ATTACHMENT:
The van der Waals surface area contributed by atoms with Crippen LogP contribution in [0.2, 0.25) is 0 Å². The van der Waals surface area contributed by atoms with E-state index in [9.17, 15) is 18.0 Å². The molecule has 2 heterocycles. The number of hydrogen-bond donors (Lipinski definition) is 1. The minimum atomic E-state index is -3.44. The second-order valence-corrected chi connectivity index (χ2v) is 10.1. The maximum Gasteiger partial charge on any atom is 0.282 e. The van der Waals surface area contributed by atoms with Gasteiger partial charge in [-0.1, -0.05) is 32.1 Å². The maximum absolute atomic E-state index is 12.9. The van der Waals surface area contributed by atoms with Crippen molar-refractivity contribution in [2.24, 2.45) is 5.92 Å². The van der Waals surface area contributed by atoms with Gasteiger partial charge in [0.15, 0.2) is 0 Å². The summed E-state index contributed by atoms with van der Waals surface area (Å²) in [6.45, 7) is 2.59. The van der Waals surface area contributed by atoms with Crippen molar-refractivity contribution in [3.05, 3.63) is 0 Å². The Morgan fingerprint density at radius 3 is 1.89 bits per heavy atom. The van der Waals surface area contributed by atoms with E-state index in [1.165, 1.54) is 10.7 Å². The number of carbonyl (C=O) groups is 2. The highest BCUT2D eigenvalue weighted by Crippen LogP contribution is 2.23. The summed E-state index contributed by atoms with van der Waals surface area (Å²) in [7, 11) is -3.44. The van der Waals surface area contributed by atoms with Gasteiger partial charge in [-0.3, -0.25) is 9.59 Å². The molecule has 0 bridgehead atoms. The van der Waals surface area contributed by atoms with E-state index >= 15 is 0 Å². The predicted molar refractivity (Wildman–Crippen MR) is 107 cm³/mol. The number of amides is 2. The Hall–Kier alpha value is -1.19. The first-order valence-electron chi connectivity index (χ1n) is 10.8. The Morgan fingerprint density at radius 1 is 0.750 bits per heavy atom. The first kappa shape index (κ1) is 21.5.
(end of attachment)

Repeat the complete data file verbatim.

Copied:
The van der Waals surface area contributed by atoms with Crippen LogP contribution in [0.2, 0.25) is 0 Å². The van der Waals surface area contributed by atoms with E-state index in [9.17, 15) is 18.0 Å². The molecule has 2 heterocycles. The number of hydrogen-bond donors (Lipinski definition) is 1. The minimum atomic E-state index is -3.44. The second-order valence-corrected chi connectivity index (χ2v) is 10.1. The maximum Gasteiger partial charge on any atom is 0.282 e. The van der Waals surface area contributed by atoms with Gasteiger partial charge in [-0.1, -0.05) is 32.1 Å². The maximum absolute atomic E-state index is 12.9. The van der Waals surface area contributed by atoms with Crippen molar-refractivity contribution in [2.24, 2.45) is 5.92 Å². The van der Waals surface area contributed by atoms with Gasteiger partial charge in [0.15, 0.2) is 0 Å². The summed E-state index contributed by atoms with van der Waals surface area (Å²) in [6.45, 7) is 2.59. The van der Waals surface area contributed by atoms with Crippen molar-refractivity contribution in [3.05, 3.63) is 0 Å². The Morgan fingerprint density at radius 3 is 1.89 bits per heavy atom. The van der Waals surface area contributed by atoms with E-state index in [1.165, 1.54) is 10.7 Å². The number of carbonyl (C=O) groups is 2. The highest BCUT2D eigenvalue weighted by Crippen LogP contribution is 2.23. The summed E-state index contributed by atoms with van der Waals surface area (Å²) in [7, 11) is -3.44. The van der Waals surface area contributed by atoms with Gasteiger partial charge in [-0.3, -0.25) is 9.59 Å². The molecule has 0 bridgehead atoms. The van der Waals surface area contributed by atoms with E-state index >= 15 is 0 Å². The predicted molar refractivity (Wildman–Crippen MR) is 107 cm³/mol. The number of amides is 2. The Hall–Kier alpha value is -1.19. The first-order valence-electron chi connectivity index (χ1n) is 10.8. The Morgan fingerprint density at radius 1 is 0.750 bits per heavy atom. The first kappa shape index (κ1) is 21.5.